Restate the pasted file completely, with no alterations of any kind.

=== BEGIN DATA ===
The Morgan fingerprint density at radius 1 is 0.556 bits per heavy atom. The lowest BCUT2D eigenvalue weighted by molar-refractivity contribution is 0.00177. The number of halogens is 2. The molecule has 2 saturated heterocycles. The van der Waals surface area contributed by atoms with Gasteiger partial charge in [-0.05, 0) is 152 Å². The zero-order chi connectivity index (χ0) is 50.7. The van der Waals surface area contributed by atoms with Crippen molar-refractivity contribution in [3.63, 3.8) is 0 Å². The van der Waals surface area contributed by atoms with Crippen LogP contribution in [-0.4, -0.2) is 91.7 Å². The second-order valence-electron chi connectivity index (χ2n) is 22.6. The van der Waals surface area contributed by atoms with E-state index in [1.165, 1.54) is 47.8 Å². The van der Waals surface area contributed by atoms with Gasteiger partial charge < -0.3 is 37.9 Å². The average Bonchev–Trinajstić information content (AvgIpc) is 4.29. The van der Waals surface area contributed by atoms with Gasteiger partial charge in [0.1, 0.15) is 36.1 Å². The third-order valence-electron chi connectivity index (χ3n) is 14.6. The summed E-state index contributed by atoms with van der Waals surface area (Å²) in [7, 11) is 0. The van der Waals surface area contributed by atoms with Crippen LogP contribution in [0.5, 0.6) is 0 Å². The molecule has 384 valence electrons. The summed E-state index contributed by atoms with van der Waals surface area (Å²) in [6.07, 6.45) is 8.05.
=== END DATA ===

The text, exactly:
The Morgan fingerprint density at radius 1 is 0.556 bits per heavy atom. The lowest BCUT2D eigenvalue weighted by molar-refractivity contribution is 0.00177. The number of halogens is 2. The molecule has 2 saturated heterocycles. The van der Waals surface area contributed by atoms with Gasteiger partial charge in [-0.05, 0) is 152 Å². The zero-order chi connectivity index (χ0) is 50.7. The van der Waals surface area contributed by atoms with Crippen molar-refractivity contribution in [3.63, 3.8) is 0 Å². The van der Waals surface area contributed by atoms with Crippen LogP contribution in [-0.4, -0.2) is 91.7 Å². The second-order valence-electron chi connectivity index (χ2n) is 22.6. The van der Waals surface area contributed by atoms with E-state index in [1.165, 1.54) is 47.8 Å². The van der Waals surface area contributed by atoms with Gasteiger partial charge < -0.3 is 37.9 Å². The average Bonchev–Trinajstić information content (AvgIpc) is 4.29. The van der Waals surface area contributed by atoms with Gasteiger partial charge in [0.1, 0.15) is 36.1 Å². The third-order valence-electron chi connectivity index (χ3n) is 14.6. The summed E-state index contributed by atoms with van der Waals surface area (Å²) in [7, 11) is 0. The van der Waals surface area contributed by atoms with Crippen LogP contribution in [0.5, 0.6) is 0 Å². The molecule has 384 valence electrons. The summed E-state index contributed by atoms with van der Waals surface area (Å²) in [6.07, 6.45) is 8.05.